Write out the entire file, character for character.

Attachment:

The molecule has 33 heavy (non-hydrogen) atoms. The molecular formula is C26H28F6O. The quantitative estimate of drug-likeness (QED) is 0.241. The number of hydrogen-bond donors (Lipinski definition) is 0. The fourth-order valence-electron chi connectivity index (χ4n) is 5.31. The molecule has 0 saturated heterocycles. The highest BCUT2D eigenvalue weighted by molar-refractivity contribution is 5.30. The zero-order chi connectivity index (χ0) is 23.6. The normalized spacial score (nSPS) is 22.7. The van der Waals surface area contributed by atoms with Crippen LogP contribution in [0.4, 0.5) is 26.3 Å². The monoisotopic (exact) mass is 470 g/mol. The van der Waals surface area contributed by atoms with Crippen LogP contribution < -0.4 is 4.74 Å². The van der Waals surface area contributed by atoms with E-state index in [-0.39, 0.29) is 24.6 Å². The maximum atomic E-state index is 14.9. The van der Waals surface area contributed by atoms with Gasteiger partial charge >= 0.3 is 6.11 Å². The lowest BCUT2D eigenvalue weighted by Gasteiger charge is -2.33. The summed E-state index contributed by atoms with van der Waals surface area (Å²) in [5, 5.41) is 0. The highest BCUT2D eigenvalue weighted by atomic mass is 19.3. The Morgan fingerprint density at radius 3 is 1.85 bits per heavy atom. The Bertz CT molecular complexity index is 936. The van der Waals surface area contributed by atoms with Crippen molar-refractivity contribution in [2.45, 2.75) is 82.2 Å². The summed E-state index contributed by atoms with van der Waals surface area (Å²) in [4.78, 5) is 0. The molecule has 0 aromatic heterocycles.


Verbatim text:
The molecule has 33 heavy (non-hydrogen) atoms. The molecular formula is C26H28F6O. The quantitative estimate of drug-likeness (QED) is 0.241. The number of hydrogen-bond donors (Lipinski definition) is 0. The fourth-order valence-electron chi connectivity index (χ4n) is 5.31. The molecule has 0 saturated heterocycles. The highest BCUT2D eigenvalue weighted by molar-refractivity contribution is 5.30. The zero-order chi connectivity index (χ0) is 23.6. The normalized spacial score (nSPS) is 22.7. The van der Waals surface area contributed by atoms with Crippen LogP contribution in [0.4, 0.5) is 26.3 Å². The monoisotopic (exact) mass is 470 g/mol. The van der Waals surface area contributed by atoms with Crippen LogP contribution < -0.4 is 4.74 Å². The van der Waals surface area contributed by atoms with E-state index in [-0.39, 0.29) is 24.6 Å². The maximum atomic E-state index is 14.9. The van der Waals surface area contributed by atoms with Gasteiger partial charge >= 0.3 is 6.11 Å². The lowest BCUT2D eigenvalue weighted by Gasteiger charge is -2.33. The summed E-state index contributed by atoms with van der Waals surface area (Å²) in [5, 5.41) is 0. The highest BCUT2D eigenvalue weighted by atomic mass is 19.3. The Morgan fingerprint density at radius 3 is 1.85 bits per heavy atom. The Bertz CT molecular complexity index is 936. The van der Waals surface area contributed by atoms with Crippen molar-refractivity contribution in [2.45, 2.75) is 82.2 Å². The summed E-state index contributed by atoms with van der Waals surface area (Å²) in [4.78, 5) is 0. The molecule has 0 aromatic heterocycles.